After getting a college degree in kinesiology, Jeff Metz spent three years teaching and coaching. Humans.
But he was drawn back to an earlier love, training horses.
“They don’t talk back as much,” Metz said of his equine athletes.
And they certainly respond well to his coaching.
Metz opens defense of his Emerald Downs training crown this afternoon at 2, when the track begins its 19th season.
He’ll have entrants in seven of the 10 opening-day races (nine horses overall). And, characteristically, he’ll have horses going in races of just about every level of competition.
Metz saddled 42 winners last year, from $2,500 claimers to Washington Horse of the Year E Z Kitty.
It’s a strategy that allowed him to break the stranglehold on the trainer title exerted by Tim McCanna or Frank Lucarelli.
Metz led a cavalry charge of trainees to the Pacific Northwest for the first time last season as his 30-horse stable helped the track fill the barns and the race cards.
“I was looking for somewhere to go ... where a fresh face was most needed or wanted and could have success,” the 46-year-old Metz said this week. “So I knew Washington hadn’t had any new blood, trainer-wise, in the last five or six years. I thought, they could use the horses, and the group I had, I thought, fit good at that track.”
His concern for the success of the racing industry is understandable; his entire family is in the business. His wife, Jennifer, is a clocker at Santa Anita; daughter Zoe (18) works in the marketing department there, and son Josh (16) is working on his license to be an exercise rider.
“The racing game itself is losing horses and owners and what have you, but you can keep cultivating it as much as you can,” Metz said. “I do that by bringing new (owners) into the racing game, whether it be in Arizona, California or Washington.”
Metz caught the racing bug at 14 on a trip to Del Mar (Calif.) when he watched riders and trainers busy at their morning workouts. At 16, he got his license as an exercise rider.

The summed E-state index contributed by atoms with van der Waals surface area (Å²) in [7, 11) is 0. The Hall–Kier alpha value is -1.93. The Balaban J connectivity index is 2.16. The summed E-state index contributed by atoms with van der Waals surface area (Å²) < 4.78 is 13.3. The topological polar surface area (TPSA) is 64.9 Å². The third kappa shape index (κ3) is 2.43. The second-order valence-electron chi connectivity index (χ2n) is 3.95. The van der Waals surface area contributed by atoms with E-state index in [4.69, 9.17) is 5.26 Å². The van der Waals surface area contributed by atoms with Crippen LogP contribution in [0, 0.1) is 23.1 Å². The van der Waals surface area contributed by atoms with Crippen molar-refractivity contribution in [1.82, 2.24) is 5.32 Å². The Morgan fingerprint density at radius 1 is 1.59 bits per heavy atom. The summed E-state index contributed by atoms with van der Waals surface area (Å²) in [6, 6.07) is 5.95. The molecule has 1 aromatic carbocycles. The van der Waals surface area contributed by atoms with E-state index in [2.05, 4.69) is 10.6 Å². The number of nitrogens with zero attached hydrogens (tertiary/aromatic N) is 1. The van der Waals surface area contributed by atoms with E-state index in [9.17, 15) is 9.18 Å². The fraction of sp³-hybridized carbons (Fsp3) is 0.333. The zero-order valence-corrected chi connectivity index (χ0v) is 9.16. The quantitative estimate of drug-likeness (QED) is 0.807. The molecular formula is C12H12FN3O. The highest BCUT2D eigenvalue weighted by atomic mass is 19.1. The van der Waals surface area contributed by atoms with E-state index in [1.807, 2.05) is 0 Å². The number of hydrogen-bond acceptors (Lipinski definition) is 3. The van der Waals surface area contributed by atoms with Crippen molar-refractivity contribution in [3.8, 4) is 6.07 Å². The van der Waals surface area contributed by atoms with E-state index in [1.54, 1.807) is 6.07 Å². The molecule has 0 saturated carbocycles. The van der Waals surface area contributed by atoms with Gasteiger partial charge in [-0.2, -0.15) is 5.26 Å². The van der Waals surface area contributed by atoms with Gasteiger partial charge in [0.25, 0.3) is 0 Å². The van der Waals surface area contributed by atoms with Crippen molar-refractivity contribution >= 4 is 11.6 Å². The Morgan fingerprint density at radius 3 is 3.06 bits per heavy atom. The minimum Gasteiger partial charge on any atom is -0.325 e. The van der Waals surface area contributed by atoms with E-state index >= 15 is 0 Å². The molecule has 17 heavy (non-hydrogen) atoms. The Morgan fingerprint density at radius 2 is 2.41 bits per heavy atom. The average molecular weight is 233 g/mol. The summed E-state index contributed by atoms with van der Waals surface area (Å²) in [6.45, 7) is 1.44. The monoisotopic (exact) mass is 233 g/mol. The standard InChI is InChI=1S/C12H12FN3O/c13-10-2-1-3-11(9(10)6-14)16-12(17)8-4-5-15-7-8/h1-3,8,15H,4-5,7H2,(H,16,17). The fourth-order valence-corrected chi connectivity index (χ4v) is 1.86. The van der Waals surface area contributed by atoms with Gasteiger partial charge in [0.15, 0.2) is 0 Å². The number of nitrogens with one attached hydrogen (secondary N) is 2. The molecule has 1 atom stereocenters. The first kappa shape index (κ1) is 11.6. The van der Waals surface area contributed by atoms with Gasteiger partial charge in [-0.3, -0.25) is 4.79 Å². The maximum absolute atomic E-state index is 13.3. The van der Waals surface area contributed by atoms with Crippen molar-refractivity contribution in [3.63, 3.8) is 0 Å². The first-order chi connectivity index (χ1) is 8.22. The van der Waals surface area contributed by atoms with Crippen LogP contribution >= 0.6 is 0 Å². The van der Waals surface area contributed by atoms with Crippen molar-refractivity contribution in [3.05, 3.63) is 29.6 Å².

As assistant to a number of trainers, he culled and collected techniques he’d use when he put together his own stable.
And from his study of kinesiology, he developed an eye for the mechanics of athletic movement. As it turns out, it translates to his equine team.
“I think an athlete is an athlete,” he said. “Horses have different gaits; when they trot they move one way and when they gallop it’s another. You want to make sure they’re smooth throughout. And (you try) to see if they’re a little off, or if they’re off a little bit from the day before. (Then) we jog them, flex them and check for heat. Those are the little things we try to diagnose.”
As he would with humans, Metz works to nurture the mental state of his horses; preparing them, building confidence, and making certain they’re at the right level of competition.
Jockey Anne Sanguinetti, who rode 26 winners for Metz last season, including E Z Kitty, explains Metz’s strengths.
“Jeff’s adaptable; I think that’s the biggest thing,” Sanguinetti said. “He’s very perceptive of the horses. He’s able to look at the situation he’s in and make a plan for the horses based on its situation. He focuses on making the horse happy.”
Making the horse happy?
“Well, if you’re willing to look at the individual and see what it likes to do rather than making all the horses do the same thing,” she said. “They have personalities, like people, so you almost have to be a horsey psychologist.”
The very direct correlation between the rewards of coaching kids and horses comes in the enjoyment of the competition.
“That’s the thing about this industry, it’s the love of the horses and the excitement of winning,” Metz said. “When you win a horse race, it’s like your son hitting a home run in the championship game. It’s that kind of feeling.”
Metz grants that thoroughbred ownership doesn’t pencil out for everybody. But it can be uniquely exhilarating.
“If you go to the winners’ circle and hang out there all day, you won’t find a happier group of people,” he said. “Winning is addictive.”
Apparently, it’s an addiction understood by all competitors – regardless of species.